Second, the Court held that a “ ‘knowingly ․ corrup[t] persuade[r]’ cannot be someone who persuades others to shred documents when he does not have in contemplation any particular official proceeding in which those documents might be material.” Arthur Andersen, 125 S.Ct. at 2137. Consequently, in a prosecution under subsection (b)(2), the government cannot succeed if it fails to show a “nexus between the ‘persua[sion]’ to destroy documents and any particular proceeding.” Id. at 2136. The Supreme Court recognized in Andersen that pursuant to 18 U.S.C. § 1512(f)(1) (2002) 3 , “an official proceeding ‘need not be pending or about to be instituted at the time of the offense.’ ” Nonetheless, as the Supreme Court cautioned, “It is ․ one thing to say that a proceeding ‘need not be pending or about to be instituted at the time of the offense,’ and quite another to say that a proceeding need not even be foreseen.” Arthur Andersen, 125 S.Ct. at 2137. The Supreme Court analogized the situation in Arthur Andersen to the situation it had faced in United States v. Aguilar, 515 U.S. 593, 115 S.Ct. 2357, 132 L.Ed.2d 520 (1995), where it found a similar “nexus” requirement in prosecutions for “corruptly endeavoring to influence, obstruct, and impede a ․ grand jury investigation under [18 U.S.C.] § 1503.” Arthur Andersen, 125 S.Ct. at 2137 (internal quotations and brackets omitted). In Aguilar, the Court said that, under § 1503, “if the defendant lacks knowledge that his actions are likely to affect the judicial proceeding, he lacks the requisite intent to obstruct.” 515 U.S. at 599, 115 S.Ct. 2357.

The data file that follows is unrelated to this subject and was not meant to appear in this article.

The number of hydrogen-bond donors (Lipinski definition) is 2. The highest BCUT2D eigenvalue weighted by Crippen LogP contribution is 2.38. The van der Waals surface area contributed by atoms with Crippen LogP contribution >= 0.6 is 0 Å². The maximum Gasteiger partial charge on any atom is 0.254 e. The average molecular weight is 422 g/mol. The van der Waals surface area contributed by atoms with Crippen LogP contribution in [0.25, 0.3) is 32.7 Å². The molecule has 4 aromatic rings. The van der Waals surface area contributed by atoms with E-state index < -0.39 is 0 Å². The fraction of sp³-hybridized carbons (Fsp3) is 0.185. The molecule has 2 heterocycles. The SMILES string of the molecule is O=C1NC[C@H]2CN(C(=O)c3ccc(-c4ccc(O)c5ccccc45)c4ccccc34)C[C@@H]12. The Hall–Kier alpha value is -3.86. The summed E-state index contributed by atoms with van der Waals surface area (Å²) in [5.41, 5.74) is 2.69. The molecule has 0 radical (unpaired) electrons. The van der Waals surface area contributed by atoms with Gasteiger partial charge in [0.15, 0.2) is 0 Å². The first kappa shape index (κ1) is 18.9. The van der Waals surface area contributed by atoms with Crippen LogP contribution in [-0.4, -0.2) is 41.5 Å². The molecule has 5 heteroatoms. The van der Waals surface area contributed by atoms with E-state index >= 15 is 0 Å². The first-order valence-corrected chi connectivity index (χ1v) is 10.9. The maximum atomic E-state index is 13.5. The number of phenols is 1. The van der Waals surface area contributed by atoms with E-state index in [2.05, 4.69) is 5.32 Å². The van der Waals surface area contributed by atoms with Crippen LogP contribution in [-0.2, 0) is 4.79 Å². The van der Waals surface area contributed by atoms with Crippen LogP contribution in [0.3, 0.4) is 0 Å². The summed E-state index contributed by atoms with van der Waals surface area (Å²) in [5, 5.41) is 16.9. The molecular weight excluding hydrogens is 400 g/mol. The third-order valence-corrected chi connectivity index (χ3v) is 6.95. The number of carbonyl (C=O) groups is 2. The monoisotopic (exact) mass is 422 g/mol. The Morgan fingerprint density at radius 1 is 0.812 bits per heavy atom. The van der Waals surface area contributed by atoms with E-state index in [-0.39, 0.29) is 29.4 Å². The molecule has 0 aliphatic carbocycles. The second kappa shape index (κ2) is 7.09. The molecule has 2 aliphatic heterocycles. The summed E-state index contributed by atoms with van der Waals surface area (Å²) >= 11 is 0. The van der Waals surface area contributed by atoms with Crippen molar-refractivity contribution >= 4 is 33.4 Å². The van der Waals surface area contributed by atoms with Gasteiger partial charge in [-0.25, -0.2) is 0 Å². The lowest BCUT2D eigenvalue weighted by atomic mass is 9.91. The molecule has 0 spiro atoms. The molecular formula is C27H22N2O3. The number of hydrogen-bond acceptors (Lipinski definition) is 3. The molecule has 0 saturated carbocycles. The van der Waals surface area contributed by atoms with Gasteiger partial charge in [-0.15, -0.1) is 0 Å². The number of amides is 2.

2. Application of Arthur Andersen to § 1512(b)(3)
The defendant insists that everything the Supreme Court said about 18 U.S.C. § 1512(b)(2) in Arthur Andersen applies with equal force to his prosecution under 18 U.S.C. § 1512(b)(3). He says that Arthur Andersen requires that the government “establish a link between the specific intent of the defendant at the time of the [witness tampering] and a particular federal proceeding or investigation.” The defendant also argues that Arthur Andersen adds, by reference to Aguilar, a requirement that “the government must prove ․ that [the defendant] was conscious that the individuals he is alleged to have persuaded were likely to communicate with ․ officials who happened to be federal” (emphasis in original).4 On the basis of this argument, he insists that Arthur Andersen requires us to reassess our holding in United States v. Baldyga that “the requirements of [§ 1512(b)(3) ]” are “satisfied” where “the possibility existed that [the witness's] communication would eventually occur with federal officials,” 233 F.3d 674, 680 (1st Cir.2000), and our holding in Bailey that “a federal investigation” need not be “imminent or underway at the time of the actus reus,” 405 F.3d at 108.
In evaluating these contentions, we start with a review of the two subsections at issue. Subsections (b)(2) and (b)(3) share the state of mind language that the Arthur Andersen court interpreted:
Whoever knowingly uses intimidation ․ or corruptly persuades another person, or attempts to do so, or engages in misleading conduct toward another person with intent to-
18 U.S.C. § 1512(b). Subsections (b)(2)(A) and (b)(2)(B), at issue in Arthur Andersen, prohibit engaging in the above-quoted conduct “with intent to-”
cause or induce any person to ․ withhold testimony, or withhold a record, document, or other object, from an official proceeding [or] alter, destroy, mutilate, or conceal an object with intent to impair the object's integrity or availability for use in an official proceeding ․
18 U.S.C. §§ 1512(b)(2)(A); 1512(b)(2)(B). Subsection (b)(3), which the defendant is accused of violating, makes it a crime to engage in the above-quoted conduct “with intent to-”
hinder, delay, or prevent the communication to a law enforcement officer or judge of the United States of information relating to the commission or possible commission of a Federal offense ․
18 U.S.C. § 1512(b)(3). See also id. § 1515 (defining terms used in obstruction of justice statutes).